Ian McMillan - Ships Nostalgia
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  #1  
Old 18th August 2014, 17:37
cariad cariad is offline  
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Ian McMillan

Anyone know of or sailed with Ian McMillan during his time as an Engineer at BP Shipping.

He passed away recently and there was an interesting obituary on his life recently posted in "The Guardian"

http://www.theguardian.com/culture/2...4/ian-mcmillan
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  #2  
Old 18th August 2014, 23:40
Graham Wallace Graham Wallace is offline  
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Originally Posted by cariad View Post
Anyone know of or sailed with Ian McMillan during his time as an Engineer at BP Shipping.

He passed away recently and there was an interesting obituary on his life recently posted in "The Guardian"

http://www.theguardian.com/culture/2...4/ian-mcmillan
I am really rather shocked , I thought I would be able to say a few positive lines about Ian McMillian a 1972BP Engineering Cadet, at Soton 1972/74, at sea as an EC and also as an Engineering Officer.

Unfortunately I have nothing on file about him , I know two other 1972 EC intake at Soton who mentioned fellow BP Cadets, but never a mention of him. It was stated 1972 EC intake at Soton went to sea July 1974 then came shoreside jan 1975 for 12 months. (and then went back as EC's/ AJE's 1976 to complete their time?)

No sign of him in any Crew lists but I will keep looking.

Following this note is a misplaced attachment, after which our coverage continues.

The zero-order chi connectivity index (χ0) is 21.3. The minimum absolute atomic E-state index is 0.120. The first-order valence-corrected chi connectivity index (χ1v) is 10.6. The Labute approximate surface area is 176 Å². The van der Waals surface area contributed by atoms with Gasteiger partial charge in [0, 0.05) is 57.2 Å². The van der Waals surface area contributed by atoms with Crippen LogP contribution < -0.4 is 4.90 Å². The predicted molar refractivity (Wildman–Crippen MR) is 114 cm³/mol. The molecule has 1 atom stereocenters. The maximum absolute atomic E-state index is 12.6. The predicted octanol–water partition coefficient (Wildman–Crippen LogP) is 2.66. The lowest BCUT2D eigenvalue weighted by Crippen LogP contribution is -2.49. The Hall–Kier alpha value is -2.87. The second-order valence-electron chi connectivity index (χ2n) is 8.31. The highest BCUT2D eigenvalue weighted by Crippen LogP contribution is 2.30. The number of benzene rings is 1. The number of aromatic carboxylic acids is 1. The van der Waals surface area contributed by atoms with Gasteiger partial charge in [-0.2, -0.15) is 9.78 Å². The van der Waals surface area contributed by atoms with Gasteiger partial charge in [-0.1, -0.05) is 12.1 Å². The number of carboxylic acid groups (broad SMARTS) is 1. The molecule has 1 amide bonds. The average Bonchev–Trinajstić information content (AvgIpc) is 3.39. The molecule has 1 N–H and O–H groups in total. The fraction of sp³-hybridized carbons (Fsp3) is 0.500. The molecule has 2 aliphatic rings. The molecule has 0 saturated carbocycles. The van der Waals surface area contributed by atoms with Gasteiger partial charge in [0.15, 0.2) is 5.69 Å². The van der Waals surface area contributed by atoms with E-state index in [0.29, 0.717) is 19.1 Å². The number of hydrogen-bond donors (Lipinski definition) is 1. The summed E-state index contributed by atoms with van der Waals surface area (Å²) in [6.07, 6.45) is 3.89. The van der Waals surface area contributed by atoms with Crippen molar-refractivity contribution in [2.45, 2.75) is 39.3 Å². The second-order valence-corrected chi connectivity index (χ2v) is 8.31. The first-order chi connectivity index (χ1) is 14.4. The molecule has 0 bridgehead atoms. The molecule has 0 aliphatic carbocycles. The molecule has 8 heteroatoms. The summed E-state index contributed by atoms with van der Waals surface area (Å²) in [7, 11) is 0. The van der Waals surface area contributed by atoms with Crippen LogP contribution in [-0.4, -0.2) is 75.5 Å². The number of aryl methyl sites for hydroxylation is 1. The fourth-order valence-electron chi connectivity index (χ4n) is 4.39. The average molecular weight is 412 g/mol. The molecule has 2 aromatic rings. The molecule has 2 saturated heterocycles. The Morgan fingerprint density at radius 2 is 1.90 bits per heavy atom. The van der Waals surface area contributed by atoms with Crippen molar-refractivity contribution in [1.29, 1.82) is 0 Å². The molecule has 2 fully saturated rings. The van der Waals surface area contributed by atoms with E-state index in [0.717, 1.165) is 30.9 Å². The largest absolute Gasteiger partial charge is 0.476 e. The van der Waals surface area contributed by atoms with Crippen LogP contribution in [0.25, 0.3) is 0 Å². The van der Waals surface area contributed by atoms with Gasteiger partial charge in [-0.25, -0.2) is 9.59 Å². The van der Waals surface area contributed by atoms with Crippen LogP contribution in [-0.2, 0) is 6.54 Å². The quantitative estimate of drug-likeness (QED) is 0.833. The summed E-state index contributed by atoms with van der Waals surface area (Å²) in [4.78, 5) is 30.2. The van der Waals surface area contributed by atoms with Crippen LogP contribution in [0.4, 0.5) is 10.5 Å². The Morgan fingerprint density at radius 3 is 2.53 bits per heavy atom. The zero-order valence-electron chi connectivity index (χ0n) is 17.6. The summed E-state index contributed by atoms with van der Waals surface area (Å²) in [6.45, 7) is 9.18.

I'm lost for words....almost!

Incidentally in September issue of UK 'Ships Monthly'(page 7) is a photo/article of the Waverley's 40th Anniversary, a gift from Caledonian MacBrayne and all the rework done on her over the years.

She is a really odd paddlesteamer with two funnels abeam of each other , not fore and aft. But them maybe port boiler port engine Stbd boiler stbd engine? bit of a problem if one boiler fails.... but then there would be crossover connection.

Graham
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  #3  
Old 19th August 2014, 23:47
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Quote:
Originally Posted by Graham Wallace View Post

Incidentally in September issue of UK 'Ships Monthly'(page 7) is a photo/article of the Waverley's 40th Anniversary, a gift from Caledonian MacBrayne and all the rework done on her over the years.

She is a really odd paddlesteamer with two funnels abeam of each other , not fore and aft. But them maybe port boiler port engine Stbd boiler stbd engine? bit of a problem if one boiler fails.... but then there would be crossover connection.

Graham
Lovely old Waverley - trips "doon the Watter" frae the Broomielaw etc
Now berths at the Pacific Quay (BBC berth) and still struggling on.

I was on board just a few weeks back when the Trades House of Glasgow chartered her for an evening charity cruise. Delightful evening with jazz band and wandering minstrels playing trad scottish music. Bought a couple of tea mugs which look like her funnels.

She is really struggling for money - the surveys and repairs are pretty expensive at that age.

nina
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  #4  
Old 21st August 2014, 17:40
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Originally Posted by ninabaker View Post
Lovely old Waverley - trips "doon the Watter" frae the Broomielaw etc
Now berths at the Pacific Quay (BBC berth) and still struggling on.

I was on board just a few weeks back when the Trades House of Glasgow chartered her for an evening charity cruise. Delightful evening with jazz band and wandering minstrels playing trad scottish music. Bought a couple of tea mugs which look like her funnels.

She is really struggling for money - the surveys and repairs are pretty expensive at that age.

nina